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  1. alumeta is offline

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    Posted On:
    2/15/2007 1:03pm

    Bullshido Newbie
     Style: sambo + mma

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    bo law kung fu

    Hi guys, I'm a noob here, so might've missed the topic being discussed elsewhere on this site. Here the story: I train mainly in sambo/judo/bjj/greco(mostly sambo, though) and in recent months added a day per week dedicated to various striking (muay thai/karate/mma). I'm usually openminded when it comes to non-mainstream martial arts, especially the ones I don't know jack **** about, so decided to research kung fu, maybe try it and see if they have anything useful to offer.
    First few coaches that I encountered seemed full of **** and then I noticed a sign actually across the street from my place! It was http://www.bolawkungfu.com/
    I called and talked to a representative. First, he made a big deal about coming in to at least see how their practice conducted and then among other things he told me that they as a rule do not let people who practice other MA train with them!! What does that supposed to mean? Is that an insecurity of that particular school, or is it a common practice for kung fu?
  2. Goju - Joe is offline
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    Posted On:
    2/15/2007 1:10pm

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     Style: Improv comedy

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    A picture is worth a 1000 words

  3. Goju - Joe is offline
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    Posted On:
    2/15/2007 1:13pm

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    Althoug mayber they spar

    "Two-man training emphasizes practical application of many of the techniques learned from the traditional form practice. Students will participate in special two-man exercises, traditional sparring sets, as well as free-form application of techniques, in a controlled environment to develop self-control and the confidence required to apply these techniques in a confrontational situation. Doing two-man training enables the student to learn distance, timing and sensitivity, and develop an in-depth understanding of how to apply a range of techniques"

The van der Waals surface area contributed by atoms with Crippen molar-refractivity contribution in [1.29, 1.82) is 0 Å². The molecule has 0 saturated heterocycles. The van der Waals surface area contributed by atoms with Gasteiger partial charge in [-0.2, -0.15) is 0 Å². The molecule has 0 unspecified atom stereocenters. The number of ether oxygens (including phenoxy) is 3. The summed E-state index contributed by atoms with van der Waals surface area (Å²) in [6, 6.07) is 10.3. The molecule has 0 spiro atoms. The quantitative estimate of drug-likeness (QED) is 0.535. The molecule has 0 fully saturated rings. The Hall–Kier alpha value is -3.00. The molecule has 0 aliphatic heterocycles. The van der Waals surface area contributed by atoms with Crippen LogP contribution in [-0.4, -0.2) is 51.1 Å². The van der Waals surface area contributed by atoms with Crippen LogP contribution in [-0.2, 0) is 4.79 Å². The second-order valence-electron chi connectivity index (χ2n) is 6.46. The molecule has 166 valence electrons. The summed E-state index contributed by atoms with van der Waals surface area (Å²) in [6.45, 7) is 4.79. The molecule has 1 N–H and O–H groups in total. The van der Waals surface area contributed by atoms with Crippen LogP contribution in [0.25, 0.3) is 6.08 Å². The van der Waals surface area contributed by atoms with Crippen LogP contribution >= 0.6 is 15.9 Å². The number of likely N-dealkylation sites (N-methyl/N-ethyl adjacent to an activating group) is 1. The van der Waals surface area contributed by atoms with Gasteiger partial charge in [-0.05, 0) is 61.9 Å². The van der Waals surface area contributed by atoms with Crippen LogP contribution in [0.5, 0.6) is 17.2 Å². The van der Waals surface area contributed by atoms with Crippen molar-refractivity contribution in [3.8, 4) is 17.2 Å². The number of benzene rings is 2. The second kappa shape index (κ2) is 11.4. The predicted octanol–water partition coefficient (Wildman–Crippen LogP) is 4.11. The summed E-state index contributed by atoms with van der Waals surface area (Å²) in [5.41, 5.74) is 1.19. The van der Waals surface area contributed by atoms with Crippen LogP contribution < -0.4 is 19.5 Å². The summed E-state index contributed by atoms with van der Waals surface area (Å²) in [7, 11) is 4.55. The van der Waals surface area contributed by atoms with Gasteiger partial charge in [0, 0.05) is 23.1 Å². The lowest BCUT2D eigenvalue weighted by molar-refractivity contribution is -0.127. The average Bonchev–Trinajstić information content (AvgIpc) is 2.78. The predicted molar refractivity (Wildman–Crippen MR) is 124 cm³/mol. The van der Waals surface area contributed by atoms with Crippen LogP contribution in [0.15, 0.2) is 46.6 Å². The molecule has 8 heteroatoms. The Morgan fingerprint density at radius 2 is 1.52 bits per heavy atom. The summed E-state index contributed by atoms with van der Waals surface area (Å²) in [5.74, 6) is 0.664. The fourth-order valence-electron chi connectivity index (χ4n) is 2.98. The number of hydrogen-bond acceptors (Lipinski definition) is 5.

4. Beaton Yu is offline

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    Posted On:
    2/15/2007 1:21pm


     Style: Judo, Xbox

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    Quote Originally Posted by alumeta
    he told me that they as a rule do not let people who practice other MA train with them!! What does that supposed to mean? Is that an insecurity of that particular school, or is it a common practice for kung fu?

    It is not a common practice of Kung Fu. It is a common practice of **** schools.

    I checked out that website and it looks like a school that is focused on forms and the "spiritual" aspects of Kung Fu. I doubt that's what you're looking for. To be perfectly honest the vast majority of Kung Fu schools in this country are like that. There are very good, fighting oriented schools, but they are few and far between.
  5. Beaton Yu is offline

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    Posted On:
    2/15/2007 1:22pm


     Style: Judo, Xbox

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    Quote Originally Posted by GoJu - Joe
    Althoug mayber they spar

    "Two-man training emphasizes practical application of many of the techniques learned from the traditional form practice. Students will participate in special two-man exercises, traditional sparring sets, as well as free-form application of techniques, in a controlled environment to develop self-control and the confidence required to apply these techniques in a confrontational situation. Doing two-man training enables the student to learn distance, timing and sensitivity, and develop an in-depth understanding of how to apply a range of techniques"

    That is not the kind of sparring you think it is. It is light contact at best.
  6. Mr. Mantis is offline
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    One Ambulance, Eleven Cops...

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    Posted On:
    2/15/2007 1:23pm

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     Style: Kung Fu

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    Quote Originally Posted by alumeta
    ...he told me that they as a rule do not let people who practice other MA train with them!! What does that supposed to mean? Is that an insecurity of that particular school, or is it a common practice for kung fu?
    It's a common practice. If you are learning kung fu, you don't have time for anything else anyway.

    I don't know anything about this school and can not intelligently comment further.
    “We are surrounded by warships and don’t have time to talk. Please pray for us.” — One Somali Pirate.